We just experienced a blue moon. Popularly, this means the second full moon in a single month. The original meaning of a blue moon, however, is based on a seasonal view of the year. Each season (winter, summer, spring or fall) typically has only three full moons. Because of the way the moon orbits the Earth, occasionally a fourth full moon may occur within a season. A blue moon is the third full moon during a season with four full moons. The next blue moon won’t occur for a few years, so such events are rather rare.
It was during this period that I had a conflux of things occur. First, I broke a tooth. It’s going to cost me over 600 dollars, even with insurance, to get this fixed. Then, I installed some new hardware for use with my computer. I was anxiously looking forward to it. It didn’t work. Next, while changing channels on the TV, the picture went dark and stayed that way. Then, my ink jet printer died. The replacement part I would need to fix it costs more than a new, upgraded version of the same printer.
I just want things to work! Is that unreasonable? Teeth should chew. Hardware should perform as advertised. TVs should have pictures. Printers should print. I felt myself becoming increasingly angry over things not working. In order not to express my anger inappropriately toward my wife (actually, it would have been toward anything around me), I just got in my car and drove. Driving is sort of a “comfort food” for me. Eventually, I did calm down and came home, but I still felt upset at the failure of stuff. I just want things to work. Is that so wrong?
[Film Directions] Jump Cut to the Concept of Magick
In Modern Magick I defined magick this way:
Magick is the science and art
of causing change (in consciousness) to occur
in conformity with will,
using means not currently understood by traditional Western science.
For a more in-depth analysis, please see my book. Here, I just briefly want to go through this. The last line indicates that magick is not just a description of everyday things (although that interpretation can have value). The first line shows that magick is both natural (an artistic talent) and something that can be learned (a science). The second line shows that the success of any magickal operation is based on something happening. Aleister Crowley, the source of my modified definition, implied that this change was physical. Dion Fortune, who worked as a lay psychiatrist before that type of practice was ended, thought the change was actually a change of your mind.
The Tomb of Dion Fortune in Glastonbury
© Robert B. Osten, Aurinia Verlag
This leaves the third line. As part of the definition of magick, will becomes important.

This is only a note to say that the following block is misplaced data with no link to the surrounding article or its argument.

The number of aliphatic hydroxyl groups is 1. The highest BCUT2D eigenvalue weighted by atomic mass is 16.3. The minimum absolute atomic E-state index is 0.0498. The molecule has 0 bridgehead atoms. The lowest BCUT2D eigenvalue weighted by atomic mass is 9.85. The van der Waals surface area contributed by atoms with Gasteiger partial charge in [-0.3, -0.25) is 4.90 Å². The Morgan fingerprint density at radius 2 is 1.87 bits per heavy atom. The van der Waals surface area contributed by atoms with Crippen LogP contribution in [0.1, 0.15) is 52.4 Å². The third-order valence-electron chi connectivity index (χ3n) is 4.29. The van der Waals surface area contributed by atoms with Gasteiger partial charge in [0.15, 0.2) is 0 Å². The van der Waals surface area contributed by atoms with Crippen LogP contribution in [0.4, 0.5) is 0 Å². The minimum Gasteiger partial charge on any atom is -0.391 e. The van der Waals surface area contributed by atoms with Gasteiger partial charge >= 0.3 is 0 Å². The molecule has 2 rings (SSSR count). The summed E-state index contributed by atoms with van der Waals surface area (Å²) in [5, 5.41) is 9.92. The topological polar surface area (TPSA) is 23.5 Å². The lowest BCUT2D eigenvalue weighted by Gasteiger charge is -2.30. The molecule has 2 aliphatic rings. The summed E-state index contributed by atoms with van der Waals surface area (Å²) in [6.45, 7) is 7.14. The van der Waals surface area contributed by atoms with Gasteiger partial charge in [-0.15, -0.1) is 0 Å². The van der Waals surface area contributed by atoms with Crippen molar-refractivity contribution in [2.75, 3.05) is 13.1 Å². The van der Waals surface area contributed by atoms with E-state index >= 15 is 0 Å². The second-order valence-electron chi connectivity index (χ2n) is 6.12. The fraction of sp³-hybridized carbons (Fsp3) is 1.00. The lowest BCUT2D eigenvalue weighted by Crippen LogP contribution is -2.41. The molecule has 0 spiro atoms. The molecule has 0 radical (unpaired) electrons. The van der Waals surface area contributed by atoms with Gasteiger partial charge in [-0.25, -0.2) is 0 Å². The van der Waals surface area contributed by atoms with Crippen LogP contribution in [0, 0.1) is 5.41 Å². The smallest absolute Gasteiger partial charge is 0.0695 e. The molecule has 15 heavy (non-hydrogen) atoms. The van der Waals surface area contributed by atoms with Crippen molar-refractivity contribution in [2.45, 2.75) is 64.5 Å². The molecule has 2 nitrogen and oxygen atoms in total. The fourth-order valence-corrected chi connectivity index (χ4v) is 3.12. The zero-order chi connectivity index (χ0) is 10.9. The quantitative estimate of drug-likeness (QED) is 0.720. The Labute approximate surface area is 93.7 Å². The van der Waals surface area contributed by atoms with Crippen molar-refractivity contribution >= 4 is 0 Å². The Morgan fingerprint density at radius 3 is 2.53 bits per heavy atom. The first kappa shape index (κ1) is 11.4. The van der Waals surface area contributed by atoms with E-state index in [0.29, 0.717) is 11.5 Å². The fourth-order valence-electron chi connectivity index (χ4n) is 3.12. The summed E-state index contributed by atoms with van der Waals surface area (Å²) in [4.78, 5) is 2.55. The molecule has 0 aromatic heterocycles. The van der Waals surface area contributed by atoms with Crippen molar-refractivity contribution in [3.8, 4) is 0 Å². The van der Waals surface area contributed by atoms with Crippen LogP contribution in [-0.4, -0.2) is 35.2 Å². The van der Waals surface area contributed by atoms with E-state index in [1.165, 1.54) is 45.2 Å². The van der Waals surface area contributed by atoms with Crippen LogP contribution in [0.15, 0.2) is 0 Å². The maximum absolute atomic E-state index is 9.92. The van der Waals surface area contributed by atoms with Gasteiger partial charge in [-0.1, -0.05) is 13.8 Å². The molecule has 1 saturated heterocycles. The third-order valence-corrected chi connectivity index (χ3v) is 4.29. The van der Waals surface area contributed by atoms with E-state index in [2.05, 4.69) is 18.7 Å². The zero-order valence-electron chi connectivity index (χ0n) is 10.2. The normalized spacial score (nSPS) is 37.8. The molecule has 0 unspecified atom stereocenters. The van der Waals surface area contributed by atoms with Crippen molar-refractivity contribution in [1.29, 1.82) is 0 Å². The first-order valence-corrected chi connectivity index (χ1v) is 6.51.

In The Book of the Law (chapter I, verse 44), Crowley recorded: “For pure will, unassuaged of purpose, delivered from the lust of result, is every way perfect.” So if we want to perfect our wills, an important aspect of magick, there are two things we have to do.
First, as I have stated many times in this blog, we have to simply do the work. We focus on the work and not on the result.
For those of you studying and practicing magick, this can sound a bit contradictory. After all, are we not supposed to focus on the desired result of magick? If we do magick to bring love into our lives, should we not focus on love rather than a TV show coming on in an hour?
The solution to this seeming contradiction is that it is appropriate to focus on your goal as part of the ritual, but not become so desirous of the goal that the “lust of result” gets in the way and extends beyond the ritual. Crowley, in his second comment on this verse, wrote, “The pure student does not think of the result of the examination.” So focusing on the goal needs to be part of the ritual, but not so much that it takes away from actually doing the work. In his first comment on this verse, Crowley wrote that it suggests the need for non-attachment. “Students will understand how in meditation the mind which attaches itself to hope of success is just as bound as if it were to attach itself to some base material idea.”
A Young Aleister Crowley
He also recommend focus on the word “unassuaged,” which he defines as “its edge taken off by” or “dulled by.” Thus your pure will, as part of magick, should not be dulled or have its edge taken off by focusing on the purpose to an extent where your love of result gets in the way of just doing the work.
I would extend this to say that anything that gets in the way of doing the work is a block to magick. This includes broken teeth or TV sets not working.